PRESS RELEASE INSTALLATION VIEWS ARTWORKS ARTIST INFORMATION VIEWING ROOM
23 SEPTEMBER — 21 OCTOBER 2023
FRIDAY, 22 SEPTEMBER, 6–8PM
How do you paint a self-portrait with no conscious self? Perhaps the reinvention of the idea of consciousness is a good place to start. Ai-Da, a humanoid AI-powered robot, challenges many fundamental and long-standing binaries between human vs machine and organic vs synthetic intelligence. In an ongoing performance wherein Ai-Da’s very existence can be considered an ever-evolving artwork, her work generates powerful new protocols for who or what—gets to be an artist.
ANNKA KULTYS GALLERY is delighted to present Ai-Da’s second solo show at the gallery’s East London location. Unveiled in 2019 by art gallery director Aidan Meller in collaboration with PhD students from the University of Oxford, Ai-DA is the world’s first robot artist. She is named after the Victorian Ada Lovelace, The world’s first computer programmer and significantly, a woman.
The exhibition at ANNKA KULTYS GALLERY features six limited editions of Ai-Da’s work. These range across scale and typology, from her early abstract paintings to her more recent self- portraits. As such, the exhibition is a testament to Ai-Da’s ever-evolving skillset and underscore her vital contribution to the advancing discourse around art and technology. Self potrait – Loucin (2023) is the largest work on show. Complemented by an elegant black frame, the self-portrait features dreamy washes of baby pink and light blue, with Ai-Da’s unmistakable image front and center. Self portrait—Aspicco (2023) presents Ai-Da’s likewise presents recognizeable profile in thick and expressive strokes, this time outlined in a radiant pistachio hue. Self Portrait — Cuaen (2023) is perhaps the most unique work on show. It could be likened to a quick pen and ink sketch, with Ai-Da’s curious gaze complemented by watercolor-like splotches of cool blue, soft lilac, and charcoal.
Alongside these rich portraits, a range of abstract works offer insights into Ai-Da’s engagement with colour theory and symbolic sophisticated. The work Shattered Space – Recusme Quercus (2023) offers a darker colour field, where complex geometries unfurl across bands of mossy green, deep purple, and warm ochre. Meanwhile, Shattered Space—Igarul Apis-Ipsa (2023) appears something like an exploded star, cosmic in scope, a fitting metaphor for the genesis of all forms of life and interwoven intelligences—machine, synthetic, and human.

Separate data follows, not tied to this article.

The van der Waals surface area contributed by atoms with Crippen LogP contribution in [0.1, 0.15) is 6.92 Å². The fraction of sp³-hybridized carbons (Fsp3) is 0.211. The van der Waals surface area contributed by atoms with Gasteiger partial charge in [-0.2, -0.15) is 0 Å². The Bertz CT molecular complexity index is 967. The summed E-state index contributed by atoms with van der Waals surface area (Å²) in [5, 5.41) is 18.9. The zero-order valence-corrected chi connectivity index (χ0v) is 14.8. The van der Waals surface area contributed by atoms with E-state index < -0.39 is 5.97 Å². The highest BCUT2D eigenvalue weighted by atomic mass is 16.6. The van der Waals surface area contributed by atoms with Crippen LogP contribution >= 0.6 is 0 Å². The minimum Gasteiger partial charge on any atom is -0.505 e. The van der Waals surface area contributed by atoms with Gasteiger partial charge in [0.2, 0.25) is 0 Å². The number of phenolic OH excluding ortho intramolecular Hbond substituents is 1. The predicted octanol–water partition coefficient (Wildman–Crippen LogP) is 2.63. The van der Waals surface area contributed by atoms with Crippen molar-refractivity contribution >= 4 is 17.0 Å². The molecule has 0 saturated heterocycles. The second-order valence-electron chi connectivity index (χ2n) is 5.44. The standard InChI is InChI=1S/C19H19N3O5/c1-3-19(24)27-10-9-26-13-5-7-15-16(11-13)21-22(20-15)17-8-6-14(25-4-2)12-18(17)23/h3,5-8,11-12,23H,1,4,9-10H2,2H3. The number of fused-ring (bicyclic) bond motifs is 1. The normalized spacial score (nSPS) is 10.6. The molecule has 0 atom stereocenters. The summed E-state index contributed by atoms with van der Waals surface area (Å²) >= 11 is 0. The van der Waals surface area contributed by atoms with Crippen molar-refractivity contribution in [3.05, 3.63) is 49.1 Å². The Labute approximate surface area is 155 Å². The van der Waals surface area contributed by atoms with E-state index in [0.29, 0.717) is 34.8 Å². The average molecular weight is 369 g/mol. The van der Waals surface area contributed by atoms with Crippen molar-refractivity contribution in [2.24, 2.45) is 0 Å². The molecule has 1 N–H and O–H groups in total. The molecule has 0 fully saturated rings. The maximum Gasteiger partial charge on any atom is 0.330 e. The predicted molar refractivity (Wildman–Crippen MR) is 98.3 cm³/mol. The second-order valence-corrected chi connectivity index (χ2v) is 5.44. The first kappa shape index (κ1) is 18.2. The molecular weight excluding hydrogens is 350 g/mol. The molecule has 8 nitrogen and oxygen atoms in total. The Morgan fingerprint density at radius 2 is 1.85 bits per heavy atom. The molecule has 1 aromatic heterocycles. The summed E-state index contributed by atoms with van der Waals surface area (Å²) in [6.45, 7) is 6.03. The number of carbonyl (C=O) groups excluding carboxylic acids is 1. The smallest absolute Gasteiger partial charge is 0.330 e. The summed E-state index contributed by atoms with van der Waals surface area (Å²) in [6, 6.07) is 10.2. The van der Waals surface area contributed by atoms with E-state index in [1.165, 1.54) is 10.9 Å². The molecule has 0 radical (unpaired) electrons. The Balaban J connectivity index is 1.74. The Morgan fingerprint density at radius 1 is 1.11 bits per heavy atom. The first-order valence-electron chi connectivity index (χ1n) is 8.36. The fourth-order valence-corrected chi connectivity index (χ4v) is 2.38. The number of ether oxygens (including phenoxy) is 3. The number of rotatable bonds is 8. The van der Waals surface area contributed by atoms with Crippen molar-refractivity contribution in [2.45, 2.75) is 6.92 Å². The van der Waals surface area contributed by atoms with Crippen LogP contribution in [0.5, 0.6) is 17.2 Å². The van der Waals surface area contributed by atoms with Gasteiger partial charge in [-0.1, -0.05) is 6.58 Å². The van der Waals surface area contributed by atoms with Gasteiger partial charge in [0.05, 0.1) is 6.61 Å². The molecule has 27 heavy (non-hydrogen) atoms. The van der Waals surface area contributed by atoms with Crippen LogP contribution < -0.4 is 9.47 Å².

Ai-Da’s gaze is cool and collected. Her eyes shine brightly in the interviews she gives; the light reveals flashes of the embedded ocular cameras she uses to paint, which transmit signals into her robotic arm, communicating and rendering visual data into paintstrokes. There is something mythical and otherworldly to her mere existence. It is a trait that has drawn thousands of visitors to see her worldwide at her exhibition venues ranging from the V&A in London to the United Nations, Abu Dhabi Art, and even the Great Pyramids of Giza.
It is easy to romanticise or reduce Ai-Da’s practice and presence to a science-fictional narrative or uncanny experiment, but in reality it is not so far at all from the process of ‘conventional’ human art-making practices. We import data from the world with our eyes; brain synapses fire, communicating that sensory intake into a mental image, which provokes muscle movements that result in strokes on canvas. The most uncanny component of watching Ai-Da at work is understanding how the creative process is equally at home in her practice as our own.